STUTTGART/FRANKFURT Investors punished Daimler (DAIGn.DE) for shelving plans to improve group profit next year, showing they fear the carmaker's management has not yet grasped the scale of its problems.
Premium carmakers, which until recently had sailed unscathed through the crisis plaguing mass market peers, are starting to feel the pinch as the outlook for the austerity-hit European car market worsens and competition heightens in China as the economy slows.
The German automotive group hastily promised 2 billion euros ($2.6 billion) in cost cuts at its Mercedes premium car division by the end of 2014 after warning late on Wednesday it would miss its operating profit target this year by 1 billion euros, or more than 10 percent.
Shares slid over 3 percent by 1258 GMT, the biggest underperformer among German blue chip stocks .GDAXI.
"This quarterly report is a new low point. Wherever one looks - whether it's the divisions, the cashflow or China - everything is going in the wrong direction," said Michael Muders, a portfolio manager at Union Investment.
"Problems were made in the past whose solution requires an entire model lifecycle - the product range was deficient, they missed the boat on the trend to efficient powertrains, the design was everything but successful and the sales distribution in China was improperly managed."
Many analysts had been expecting a profit warning since June, when it became clear that sales in the lucrative Chinese market were stuck in neutral.
They criticized management's overly optimistic view in July that there was no need for a profit warning as indicative of an inability to realistically evaluate the extent of the problems.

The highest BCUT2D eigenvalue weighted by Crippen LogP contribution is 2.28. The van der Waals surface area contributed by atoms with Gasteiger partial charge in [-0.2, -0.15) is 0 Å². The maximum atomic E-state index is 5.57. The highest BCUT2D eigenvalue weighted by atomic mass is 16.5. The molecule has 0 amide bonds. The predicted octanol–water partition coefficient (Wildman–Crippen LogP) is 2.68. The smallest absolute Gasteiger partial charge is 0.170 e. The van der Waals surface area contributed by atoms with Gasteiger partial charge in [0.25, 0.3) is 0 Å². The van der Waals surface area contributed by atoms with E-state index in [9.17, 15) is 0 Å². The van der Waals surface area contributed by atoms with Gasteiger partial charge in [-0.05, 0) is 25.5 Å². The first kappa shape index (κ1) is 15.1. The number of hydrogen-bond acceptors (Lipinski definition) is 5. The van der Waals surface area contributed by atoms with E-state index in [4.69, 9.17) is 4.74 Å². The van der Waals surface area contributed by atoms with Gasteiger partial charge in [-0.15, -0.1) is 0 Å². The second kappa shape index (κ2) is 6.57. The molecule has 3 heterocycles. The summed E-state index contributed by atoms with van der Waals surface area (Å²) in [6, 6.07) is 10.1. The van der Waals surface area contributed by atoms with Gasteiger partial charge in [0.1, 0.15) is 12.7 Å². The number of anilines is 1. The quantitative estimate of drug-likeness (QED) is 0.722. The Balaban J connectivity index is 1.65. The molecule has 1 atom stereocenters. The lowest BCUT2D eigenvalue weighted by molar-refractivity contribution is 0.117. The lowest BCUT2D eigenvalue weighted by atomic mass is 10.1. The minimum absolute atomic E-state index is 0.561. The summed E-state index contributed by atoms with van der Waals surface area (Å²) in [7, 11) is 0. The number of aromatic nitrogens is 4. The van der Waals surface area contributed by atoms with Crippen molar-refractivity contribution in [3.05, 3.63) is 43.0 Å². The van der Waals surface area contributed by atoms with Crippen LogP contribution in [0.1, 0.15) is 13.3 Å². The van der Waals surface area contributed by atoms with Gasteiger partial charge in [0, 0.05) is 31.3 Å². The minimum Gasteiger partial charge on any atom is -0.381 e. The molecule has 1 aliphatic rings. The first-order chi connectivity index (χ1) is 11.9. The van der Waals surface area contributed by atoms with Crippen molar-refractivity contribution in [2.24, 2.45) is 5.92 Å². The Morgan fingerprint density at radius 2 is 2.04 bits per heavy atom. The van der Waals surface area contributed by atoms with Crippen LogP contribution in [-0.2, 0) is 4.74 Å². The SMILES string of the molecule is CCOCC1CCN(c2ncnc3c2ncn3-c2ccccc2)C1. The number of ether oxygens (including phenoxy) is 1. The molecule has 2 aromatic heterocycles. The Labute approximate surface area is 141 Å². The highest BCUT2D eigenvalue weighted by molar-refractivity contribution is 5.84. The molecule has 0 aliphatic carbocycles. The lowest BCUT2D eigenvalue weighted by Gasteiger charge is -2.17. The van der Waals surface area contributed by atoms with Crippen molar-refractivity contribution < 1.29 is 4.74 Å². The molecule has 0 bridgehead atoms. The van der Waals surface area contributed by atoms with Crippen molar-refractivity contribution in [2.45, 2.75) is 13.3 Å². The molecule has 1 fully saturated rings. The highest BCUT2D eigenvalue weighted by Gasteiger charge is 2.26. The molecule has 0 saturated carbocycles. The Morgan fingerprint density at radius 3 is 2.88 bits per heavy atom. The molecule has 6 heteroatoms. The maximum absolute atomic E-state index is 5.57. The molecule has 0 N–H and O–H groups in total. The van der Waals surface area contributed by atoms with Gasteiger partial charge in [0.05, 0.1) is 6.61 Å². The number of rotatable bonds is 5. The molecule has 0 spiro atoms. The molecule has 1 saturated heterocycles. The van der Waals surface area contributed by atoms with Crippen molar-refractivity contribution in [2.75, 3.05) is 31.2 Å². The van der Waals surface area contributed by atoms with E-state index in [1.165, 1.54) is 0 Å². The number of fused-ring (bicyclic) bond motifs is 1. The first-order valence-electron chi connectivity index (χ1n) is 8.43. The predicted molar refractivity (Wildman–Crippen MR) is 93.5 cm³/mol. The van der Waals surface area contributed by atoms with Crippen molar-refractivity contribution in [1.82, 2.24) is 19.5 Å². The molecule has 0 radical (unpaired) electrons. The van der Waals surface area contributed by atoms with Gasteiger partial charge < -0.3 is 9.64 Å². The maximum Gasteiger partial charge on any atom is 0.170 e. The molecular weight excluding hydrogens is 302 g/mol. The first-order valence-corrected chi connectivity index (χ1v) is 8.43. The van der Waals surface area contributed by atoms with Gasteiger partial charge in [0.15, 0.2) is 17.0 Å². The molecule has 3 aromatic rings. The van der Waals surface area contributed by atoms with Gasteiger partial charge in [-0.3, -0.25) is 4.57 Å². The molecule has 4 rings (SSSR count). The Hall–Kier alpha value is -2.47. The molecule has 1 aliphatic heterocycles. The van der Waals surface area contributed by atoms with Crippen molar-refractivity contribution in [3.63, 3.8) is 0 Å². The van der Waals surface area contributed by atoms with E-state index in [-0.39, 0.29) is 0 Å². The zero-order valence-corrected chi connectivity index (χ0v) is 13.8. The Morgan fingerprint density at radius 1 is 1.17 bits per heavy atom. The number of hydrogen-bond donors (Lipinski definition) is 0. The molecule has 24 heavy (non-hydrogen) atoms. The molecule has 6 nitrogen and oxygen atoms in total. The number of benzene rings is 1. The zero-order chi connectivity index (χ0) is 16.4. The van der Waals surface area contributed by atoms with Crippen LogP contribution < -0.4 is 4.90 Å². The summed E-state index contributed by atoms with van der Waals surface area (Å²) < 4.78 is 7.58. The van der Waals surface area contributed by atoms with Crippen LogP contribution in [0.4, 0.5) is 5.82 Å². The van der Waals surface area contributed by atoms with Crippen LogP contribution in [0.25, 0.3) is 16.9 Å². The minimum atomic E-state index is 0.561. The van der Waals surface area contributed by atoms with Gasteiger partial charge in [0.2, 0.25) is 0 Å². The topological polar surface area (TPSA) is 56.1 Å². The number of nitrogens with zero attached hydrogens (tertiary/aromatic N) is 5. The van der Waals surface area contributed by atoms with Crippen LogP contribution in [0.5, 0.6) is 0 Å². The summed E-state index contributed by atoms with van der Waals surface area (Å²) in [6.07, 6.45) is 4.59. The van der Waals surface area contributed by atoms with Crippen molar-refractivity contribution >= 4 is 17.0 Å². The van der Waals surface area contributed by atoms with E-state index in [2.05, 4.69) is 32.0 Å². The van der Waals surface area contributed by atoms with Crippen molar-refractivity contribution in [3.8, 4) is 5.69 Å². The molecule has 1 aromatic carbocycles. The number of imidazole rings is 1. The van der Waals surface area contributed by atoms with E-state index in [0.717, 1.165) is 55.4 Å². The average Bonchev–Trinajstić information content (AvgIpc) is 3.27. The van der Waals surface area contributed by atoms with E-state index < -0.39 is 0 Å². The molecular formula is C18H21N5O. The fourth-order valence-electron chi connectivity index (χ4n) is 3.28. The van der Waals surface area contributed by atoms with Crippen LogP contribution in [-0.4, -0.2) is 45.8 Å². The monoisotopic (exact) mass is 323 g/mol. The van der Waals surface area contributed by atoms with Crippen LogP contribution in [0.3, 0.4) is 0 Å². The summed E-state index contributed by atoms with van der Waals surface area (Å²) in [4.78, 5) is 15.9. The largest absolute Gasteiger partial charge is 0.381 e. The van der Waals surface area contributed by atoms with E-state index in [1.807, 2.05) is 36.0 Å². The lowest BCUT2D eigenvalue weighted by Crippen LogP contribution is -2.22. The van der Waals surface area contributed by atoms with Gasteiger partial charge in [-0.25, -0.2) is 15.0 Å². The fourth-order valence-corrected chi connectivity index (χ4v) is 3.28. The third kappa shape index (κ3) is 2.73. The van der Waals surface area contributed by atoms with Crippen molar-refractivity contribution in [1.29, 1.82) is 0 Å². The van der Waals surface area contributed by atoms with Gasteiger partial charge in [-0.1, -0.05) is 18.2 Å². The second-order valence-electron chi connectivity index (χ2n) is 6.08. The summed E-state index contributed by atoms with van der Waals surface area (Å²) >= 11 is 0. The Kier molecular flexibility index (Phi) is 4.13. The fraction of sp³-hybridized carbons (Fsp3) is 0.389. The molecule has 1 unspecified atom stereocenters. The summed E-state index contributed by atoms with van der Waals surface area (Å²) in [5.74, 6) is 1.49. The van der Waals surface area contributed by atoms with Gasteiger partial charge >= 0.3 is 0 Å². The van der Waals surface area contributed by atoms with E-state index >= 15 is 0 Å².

Investors should steer clear of the stock in order not to expose themselves to a "sheer endless road of negative earnings revisions, missed targets and a management team that keeps running behind peers," wrote Arndt Ellinghorst of Credit Suisse.
More than two years ago, Daimler set a target for a 10 percent EBIT margin at Mercedes for 2013, but an abrupt profit warning at its car business in mid-September prompted Chief Executive Dieter Zetsche to cast doubt on the goal about four weeks ago.
On Wednesday, Daimler said it now expected it to take longer to reach its margin target due to the tough market environment even though it aimed to achieve a significant portion of its 2 billion euros in cost cuts by the end of next year.
"The fact that management is once more cutting costs without addressing Daimler's core problem - too high labor costs - supports our view that the company remains in denial," Ellinghorst added.
Finance chief Bodo Uebber sought to calm concerns in a call with reporters on Thursday, claiming Daimler aimed to boost 2013 operating margins, albeit not as much as initially planned.
"We naturally want to improve profitability over our current performance," said Uebber.
Mercedes managed only a 7.8 percent operating margin in the first nine months of 2012 compared with 11.2 percent for rival Audi (VOWG_p.DE). With 4.2 billion euros in profit, VW's luxury brand has also almost earned as much through September as the 4.4 billion that Mercedes wants to achieve for the full year.
Uebber said the company had a plan in place to catch up with peers Audi and BMW (BMWG.DE) - fix its China operations while diversifying its product range to include all-new models like a compact Mercedes SUV.
Problems at Mercedes that contributed to substantial cash burn this year have also triggered fears that Daimler might not be able to afford a flat dividend of 2.20 euro per share for 2012 - speculation that Uebber dismissed. ($1 = 0.7711 euros)
(Reporting by Maria Sheahan and Christiaan Hetzner; Editing by Noah Barkin and Helen Massy-Beresford)